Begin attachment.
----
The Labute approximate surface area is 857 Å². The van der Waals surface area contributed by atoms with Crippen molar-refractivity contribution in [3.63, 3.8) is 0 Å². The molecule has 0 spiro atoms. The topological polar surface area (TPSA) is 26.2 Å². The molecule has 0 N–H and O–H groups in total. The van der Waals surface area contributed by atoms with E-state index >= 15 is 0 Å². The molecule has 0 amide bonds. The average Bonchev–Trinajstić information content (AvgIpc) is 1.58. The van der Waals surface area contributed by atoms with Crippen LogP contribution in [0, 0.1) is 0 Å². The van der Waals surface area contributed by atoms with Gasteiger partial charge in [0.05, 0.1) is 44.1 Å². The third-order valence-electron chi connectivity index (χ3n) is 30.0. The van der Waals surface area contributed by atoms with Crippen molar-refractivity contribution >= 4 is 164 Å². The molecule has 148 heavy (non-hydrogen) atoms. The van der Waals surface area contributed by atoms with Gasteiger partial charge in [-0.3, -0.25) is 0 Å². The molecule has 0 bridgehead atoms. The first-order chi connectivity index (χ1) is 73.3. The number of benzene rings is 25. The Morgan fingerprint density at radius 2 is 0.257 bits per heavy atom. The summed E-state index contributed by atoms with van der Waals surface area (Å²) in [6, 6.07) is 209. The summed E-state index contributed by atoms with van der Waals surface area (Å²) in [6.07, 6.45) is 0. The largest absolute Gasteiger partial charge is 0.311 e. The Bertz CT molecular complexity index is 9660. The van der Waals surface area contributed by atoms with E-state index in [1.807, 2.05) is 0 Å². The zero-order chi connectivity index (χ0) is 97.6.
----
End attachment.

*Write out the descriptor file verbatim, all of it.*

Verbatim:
The Labute approximate surface area is 857 Å². The van der Waals surface area contributed by atoms with Crippen molar-refractivity contribution in [3.63, 3.8) is 0 Å². The molecule has 0 spiro atoms. The topological polar surface area (TPSA) is 26.2 Å². The molecule has 0 N–H and O–H groups in total. The van der Waals surface area contributed by atoms with E-state index >= 15 is 0 Å². The molecule has 0 amide bonds. The average Bonchev–Trinajstić information content (AvgIpc) is 1.58. The van der Waals surface area contributed by atoms with Crippen LogP contribution in [0, 0.1) is 0 Å². The van der Waals surface area contributed by atoms with Gasteiger partial charge in [0.05, 0.1) is 44.1 Å². The third-order valence-electron chi connectivity index (χ3n) is 30.0. The van der Waals surface area contributed by atoms with Crippen molar-refractivity contribution >= 4 is 164 Å². The molecule has 148 heavy (non-hydrogen) atoms. The van der Waals surface area contributed by atoms with Gasteiger partial charge in [-0.3, -0.25) is 0 Å². The molecule has 0 bridgehead atoms. The first-order chi connectivity index (χ1) is 73.3. The number of benzene rings is 25. The Morgan fingerprint density at radius 2 is 0.257 bits per heavy atom. The summed E-state index contributed by atoms with van der Waals surface area (Å²) in [6, 6.07) is 209. The summed E-state index contributed by atoms with van der Waals surface area (Å²) in [6.07, 6.45) is 0. The largest absolute Gasteiger partial charge is 0.311 e. The Bertz CT molecular complexity index is 9660. The van der Waals surface area contributed by atoms with E-state index in [1.807, 2.05) is 0 Å². The zero-order chi connectivity index (χ0) is 97.6.